Asked by HAAAAH
on 12 Sep 2019

I have a data set and will divide it into " training set" and " validation set" . I choose that divide 70% training and 30% validation. I have calculated the linear regression from " training set" , and then calculate data of validation set by using linear regression from "training set". My result is pretty small than the correct one. Explaination can be the concept of our linear regression which do not apply for the new data (in this case is validation data) . Or is there another reason?

"And a model’s ability to predict future outcomes in light of what you discovered here". What does the question mean ?

The formula for fitting error where y1 = y * e^(t) is the estimated value of y

E(error) = (1/n )* sqrt ( ( sum(y1 -y)^2) (i= 0 to n )

Answer by Image Analyst
on 12 Sep 2019

You can't overfit a linear regression. Overfitting is basically where you have your model go through, or mostly through, your data points. For example if you had 4 data points and fit a cubic, that would be overfitting. If you have N data points and fit a polynomial with, oh I don't know, say, N/2 or something, then you might have over fitting. But that won't happen with a line since it won't go through all your data points unless you had only 2 points.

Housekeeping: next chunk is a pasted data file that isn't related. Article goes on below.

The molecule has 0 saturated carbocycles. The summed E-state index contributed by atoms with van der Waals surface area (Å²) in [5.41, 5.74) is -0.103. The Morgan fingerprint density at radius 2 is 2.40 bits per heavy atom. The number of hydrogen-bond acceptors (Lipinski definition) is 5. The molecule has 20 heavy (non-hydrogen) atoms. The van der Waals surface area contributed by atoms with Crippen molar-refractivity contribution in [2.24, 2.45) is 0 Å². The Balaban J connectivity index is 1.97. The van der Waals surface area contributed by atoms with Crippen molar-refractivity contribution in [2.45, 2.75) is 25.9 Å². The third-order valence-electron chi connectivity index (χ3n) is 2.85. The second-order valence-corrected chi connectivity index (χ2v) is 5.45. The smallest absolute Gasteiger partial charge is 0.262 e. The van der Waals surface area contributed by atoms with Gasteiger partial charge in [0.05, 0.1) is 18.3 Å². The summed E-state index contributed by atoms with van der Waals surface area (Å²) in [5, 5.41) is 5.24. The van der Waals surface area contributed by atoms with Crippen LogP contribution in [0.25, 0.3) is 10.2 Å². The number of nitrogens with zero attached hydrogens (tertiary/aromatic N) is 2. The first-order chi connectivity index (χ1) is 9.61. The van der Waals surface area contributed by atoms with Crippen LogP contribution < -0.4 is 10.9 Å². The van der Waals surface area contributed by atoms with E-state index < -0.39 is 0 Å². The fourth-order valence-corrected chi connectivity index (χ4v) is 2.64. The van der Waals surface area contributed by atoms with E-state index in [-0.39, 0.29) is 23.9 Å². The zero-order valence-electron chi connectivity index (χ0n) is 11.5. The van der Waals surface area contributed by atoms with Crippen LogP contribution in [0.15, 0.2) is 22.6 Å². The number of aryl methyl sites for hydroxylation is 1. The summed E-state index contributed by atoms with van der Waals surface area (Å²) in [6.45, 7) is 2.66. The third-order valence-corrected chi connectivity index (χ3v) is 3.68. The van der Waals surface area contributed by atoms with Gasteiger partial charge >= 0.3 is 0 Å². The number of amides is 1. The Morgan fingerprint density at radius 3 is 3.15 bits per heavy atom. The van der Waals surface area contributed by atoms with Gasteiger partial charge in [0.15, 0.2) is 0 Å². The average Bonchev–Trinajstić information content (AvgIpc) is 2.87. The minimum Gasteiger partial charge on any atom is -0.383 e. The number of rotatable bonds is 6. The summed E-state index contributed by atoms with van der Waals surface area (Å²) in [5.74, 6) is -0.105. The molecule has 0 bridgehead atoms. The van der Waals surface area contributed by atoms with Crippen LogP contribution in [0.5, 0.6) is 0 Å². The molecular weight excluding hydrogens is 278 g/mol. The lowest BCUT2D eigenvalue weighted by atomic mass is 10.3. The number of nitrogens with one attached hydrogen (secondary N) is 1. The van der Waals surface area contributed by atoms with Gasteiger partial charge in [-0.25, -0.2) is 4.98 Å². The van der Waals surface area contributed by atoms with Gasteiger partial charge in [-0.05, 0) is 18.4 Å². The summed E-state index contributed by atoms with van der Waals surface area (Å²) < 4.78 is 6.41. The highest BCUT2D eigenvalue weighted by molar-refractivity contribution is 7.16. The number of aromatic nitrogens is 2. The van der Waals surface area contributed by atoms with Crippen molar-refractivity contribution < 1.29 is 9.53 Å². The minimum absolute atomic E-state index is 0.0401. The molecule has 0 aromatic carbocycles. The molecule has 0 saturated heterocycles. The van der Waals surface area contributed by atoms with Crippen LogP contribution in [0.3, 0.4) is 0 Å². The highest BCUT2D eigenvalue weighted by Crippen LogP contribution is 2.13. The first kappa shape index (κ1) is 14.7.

It could be that your data does not fit the model that was determined using the 70% of other points, but I doubt it since you probably chose them randomly. I'd think the 30% error was much worse than the other 70% just due to randomness. In general (usually) testing/validation will be worse error than the training points, but it could be better.

Bruno Luong
on 12 Sep 2019

"You can't overfit a linear regression."

Of course you can

Linear regression means the model is linear wrt the parameters, it does not mean fitting necessary a line/plane.

You can fit

yj = sum on i ( A_i * f_i(x_j)) to some data and it is easy to overfit.

Spline fitting is in this formulation and poeple can overfit. Waba and al are notorious for studying regularization method to make a "right" fit.

Image Analyst
on 13 Sep 2019

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## Torsten (view profile)

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